# Functional (mathematics)

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In mathematics, the term functional (as a noun) has at least three meanings.

## Contents

• In modern linear algebra, it refers to a linear mapping from a vector space ${\displaystyle V}$ into its field of scalars, i.e., it refers to an element of the dual space ${\displaystyle V^{*}}$.
• In mathematical analysis, more generally and historically, it refers to a mapping from a space ${\displaystyle X}$ into the real numbers, or sometimes into the complex numbers, for the purpose of establishing a calculus-like structure on ${\displaystyle X}$. Depending on the author, such mappings may or may not be assumed to be linear, or to be defined on the whole space ${\displaystyle X}$.
• In computer science, it is synonymous with higher-order functions, i.e. functions that take functions as arguments or return them.

This article is mainly concerned with the second concept, which arose in the early 18th century as part of the calculus of variations. The first concept, which is more modern and abstract, is discussed in detail in a separate article, under the name linear form. The third concept is detailed in the article on higher-order functions.

Commonly, the space ${\displaystyle X}$ is a space of functions. In this case, the functional is a "function of a function", and some older authors actually define the term "functional" to mean "function of a function". However, the fact that ${\displaystyle X}$ is a space of functions is not mathematically essential, so this older definition is no longer prevalent.[ citation needed ]

The term originates from the calculus of variations, where one searches for a function that minimizes (or maximizes) a given functional. A particularly important application in physics is search for a state of a system that minimizes (or maximizes) the action, or in other words the time integral of the Lagrangian.

## Details

### Duality

The mapping

${\displaystyle x_{0}\mapsto f(x_{0})}$

is a function, where x0 is an argument of a function f. At the same time, the mapping of a function to the value of the function at a point

${\displaystyle f\mapsto f(x_{0})}$

is a functional; here, x0 is a parameter.

Provided that f is a linear function from a vector space to the underlying scalar field, the above linear maps are dual to each other, and in functional analysis both are called linear functionals.

### Definite integral

Integrals such as

${\displaystyle f\mapsto I[f]=\int _{\Omega }H(f(x),f'(x),\ldots )\;\mu ({\mbox{d}}x)}$

form a special class of functionals. They map a function ${\displaystyle f}$ into a real number, provided that ${\displaystyle H}$ is real-valued. Examples include

• the area underneath the graph of a positive function ${\displaystyle f}$
${\displaystyle f\mapsto \int _{x_{0}}^{x_{1}}f(x)\;\mathrm {d} x}$
• Lp norm of a function on a set ${\displaystyle E}$
${\displaystyle f\mapsto \left(\int _{E}|f|^{p}\;\mathrm {d} x\right)^{1/p}}$
• the arclength of a curve in 2-dimensional Euclidean space
${\displaystyle f\mapsto \int _{x_{0}}^{x_{1}}{\sqrt {1+|f'(x)|^{2}}}\;\mathrm {d} x}$

### Inner product spaces

Given an inner product space ${\displaystyle X}$, and a fixed vector ${\displaystyle {\vec {x}}\in X}$, the map defined by ${\displaystyle {\vec {y}}\mapsto {\vec {x}}\cdot {\vec {y}}}$ is a linear functional on ${\displaystyle X}$. The set of vectors ${\displaystyle {\vec {y}}}$ such that ${\displaystyle {\vec {x}}\cdot {\vec {y}}}$ is zero is a vector subspace of ${\displaystyle X}$, called the null space or kernel of the functional, or the orthogonal complement of ${\displaystyle {\vec {x}}}$, denoted ${\displaystyle \{{\vec {x}}\}^{\perp }}$.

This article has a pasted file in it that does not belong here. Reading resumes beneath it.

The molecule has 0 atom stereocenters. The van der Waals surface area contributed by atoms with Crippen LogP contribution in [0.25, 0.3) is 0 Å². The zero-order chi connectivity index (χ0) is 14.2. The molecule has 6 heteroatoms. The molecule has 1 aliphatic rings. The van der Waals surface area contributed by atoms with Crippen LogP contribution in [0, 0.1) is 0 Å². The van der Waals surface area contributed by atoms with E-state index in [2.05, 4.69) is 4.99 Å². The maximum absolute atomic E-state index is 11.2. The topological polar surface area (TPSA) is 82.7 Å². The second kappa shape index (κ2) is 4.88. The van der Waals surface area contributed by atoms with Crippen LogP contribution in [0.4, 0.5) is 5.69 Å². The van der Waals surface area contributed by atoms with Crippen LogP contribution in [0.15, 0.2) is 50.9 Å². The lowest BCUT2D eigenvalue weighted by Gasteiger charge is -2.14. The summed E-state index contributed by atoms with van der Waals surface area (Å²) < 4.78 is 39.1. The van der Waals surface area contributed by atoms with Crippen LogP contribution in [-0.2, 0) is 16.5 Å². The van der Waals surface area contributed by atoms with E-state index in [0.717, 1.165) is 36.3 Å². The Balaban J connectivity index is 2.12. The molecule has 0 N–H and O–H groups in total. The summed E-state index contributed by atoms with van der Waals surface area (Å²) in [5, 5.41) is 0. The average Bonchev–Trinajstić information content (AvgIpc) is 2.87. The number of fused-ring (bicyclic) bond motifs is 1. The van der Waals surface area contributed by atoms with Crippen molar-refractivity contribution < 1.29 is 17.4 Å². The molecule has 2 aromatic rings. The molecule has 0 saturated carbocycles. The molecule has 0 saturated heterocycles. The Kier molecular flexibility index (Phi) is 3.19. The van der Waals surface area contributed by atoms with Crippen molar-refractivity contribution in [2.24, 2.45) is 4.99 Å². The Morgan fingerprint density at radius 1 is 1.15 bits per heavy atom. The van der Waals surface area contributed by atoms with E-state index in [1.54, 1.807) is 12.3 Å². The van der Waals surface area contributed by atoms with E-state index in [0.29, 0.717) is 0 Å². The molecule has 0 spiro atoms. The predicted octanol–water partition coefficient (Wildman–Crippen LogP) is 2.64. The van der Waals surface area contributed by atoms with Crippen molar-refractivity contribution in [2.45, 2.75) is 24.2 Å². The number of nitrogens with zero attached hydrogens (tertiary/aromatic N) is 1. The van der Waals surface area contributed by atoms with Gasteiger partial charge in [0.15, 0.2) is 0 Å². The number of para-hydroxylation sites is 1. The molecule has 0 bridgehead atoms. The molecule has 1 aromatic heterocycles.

For example, taking the inner product with a fixed function ${\displaystyle g\in L^{2}([-\pi ,\pi ])}$defines a (linear) functional on the Hilbert space ${\displaystyle L^{2}([-\pi ,\pi ])}$of square integrable functions on ${\displaystyle [-\pi ,\pi ]}$:

${\displaystyle f\mapsto \langle f,g\rangle =\int _{[-\pi ,\pi ]}{\bar {f}}g}$

### Locality

If a functional's value can be computed for small segments of the input curve and then summed to find the total value, the functional is called local. Otherwise it is called non-local. For example:

${\displaystyle F(y)=\int _{x_{0}}^{x_{1}}y(x)\;\mathrm {d} x}$

is local while

${\displaystyle F(y)={\frac {\int _{x_{0}}^{x_{1}}y(x)\;\mathrm {d} x}{\int _{x_{0}}^{x_{1}}(1+[y(x)]^{2})\;\mathrm {d} x}}}$

is non-local. This occurs commonly when integrals occur separately in the numerator and denominator of an equation such as in calculations of center of mass.

## Equation solving

The traditional usage also applies when one talks about a functional equation, meaning an equation between functionals: an equation F = G between functionals can be read as an 'equation to solve', with solutions being themselves functions. In such equations there may be several sets of variable unknowns, like when it is said that an additive function f is one satisfying the functional equation

${\displaystyle f(x+y)=f(x)+f(y).}$

## Derivative and integration

Functional derivatives are used in Lagrangian mechanics. They are derivatives of functionals: i.e. they carry information on how a functional changes when the input function changes by a small amount.

Richard Feynman used functional integrals as the central idea in his sum over the histories formulation of quantum mechanics. This usage implies an integral taken over some function space.

## Related Research Articles

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## References

• "Functional", Encyclopedia of Mathematics , EMS Press, 2001 [1994]
• Rowland, Todd. "Functional". MathWorld .
• Lang, Serge (2002), "III. Modules, §6. The dual space and dual module", Algebra, Graduate Texts in Mathematics, 211 (Revised third ed.), New York: Springer-Verlag, pp. 142–146, ISBN   978-0-387-95385-4, MR   1878556, Zbl   0984.00001